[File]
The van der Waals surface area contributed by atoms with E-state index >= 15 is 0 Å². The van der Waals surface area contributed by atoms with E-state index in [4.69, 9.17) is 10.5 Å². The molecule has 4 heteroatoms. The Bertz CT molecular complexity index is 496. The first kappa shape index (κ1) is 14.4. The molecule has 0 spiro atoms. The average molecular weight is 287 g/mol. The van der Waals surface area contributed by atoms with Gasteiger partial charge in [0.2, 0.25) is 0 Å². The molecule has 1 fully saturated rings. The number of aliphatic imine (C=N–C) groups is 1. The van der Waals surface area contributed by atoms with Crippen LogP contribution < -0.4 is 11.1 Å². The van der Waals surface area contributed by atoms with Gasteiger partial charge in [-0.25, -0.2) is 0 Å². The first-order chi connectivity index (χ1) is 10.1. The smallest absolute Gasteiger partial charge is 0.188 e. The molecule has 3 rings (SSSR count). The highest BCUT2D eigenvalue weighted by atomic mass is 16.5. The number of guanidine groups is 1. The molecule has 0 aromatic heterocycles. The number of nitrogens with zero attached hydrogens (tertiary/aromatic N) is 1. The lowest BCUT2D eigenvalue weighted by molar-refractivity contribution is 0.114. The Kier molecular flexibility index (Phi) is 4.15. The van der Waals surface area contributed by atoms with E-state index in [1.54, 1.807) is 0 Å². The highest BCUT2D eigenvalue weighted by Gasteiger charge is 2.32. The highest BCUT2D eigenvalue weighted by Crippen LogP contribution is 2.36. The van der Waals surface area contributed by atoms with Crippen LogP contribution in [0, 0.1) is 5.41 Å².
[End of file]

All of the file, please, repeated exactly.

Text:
The van der Waals surface area contributed by atoms with E-state index >= 15 is 0 Å². The van der Waals surface area contributed by atoms with E-state index in [4.69, 9.17) is 10.5 Å². The molecule has 4 heteroatoms. The Bertz CT molecular complexity index is 496. The first kappa shape index (κ1) is 14.4. The molecule has 0 spiro atoms. The average molecular weight is 287 g/mol. The van der Waals surface area contributed by atoms with Gasteiger partial charge in [0.2, 0.25) is 0 Å². The molecule has 1 fully saturated rings. The number of aliphatic imine (C=N–C) groups is 1. The van der Waals surface area contributed by atoms with Crippen LogP contribution < -0.4 is 11.1 Å². The van der Waals surface area contributed by atoms with Gasteiger partial charge in [-0.25, -0.2) is 0 Å². The first-order chi connectivity index (χ1) is 10.1. The smallest absolute Gasteiger partial charge is 0.188 e. The molecule has 3 rings (SSSR count). The highest BCUT2D eigenvalue weighted by atomic mass is 16.5. The number of guanidine groups is 1. The molecule has 0 aromatic heterocycles. The number of nitrogens with zero attached hydrogens (tertiary/aromatic N) is 1. The lowest BCUT2D eigenvalue weighted by molar-refractivity contribution is 0.114. The Kier molecular flexibility index (Phi) is 4.15. The van der Waals surface area contributed by atoms with E-state index in [1.54, 1.807) is 0 Å². The highest BCUT2D eigenvalue weighted by Gasteiger charge is 2.32. The highest BCUT2D eigenvalue weighted by Crippen LogP contribution is 2.36. The van der Waals surface area contributed by atoms with Crippen LogP contribution in [0, 0.1) is 5.41 Å².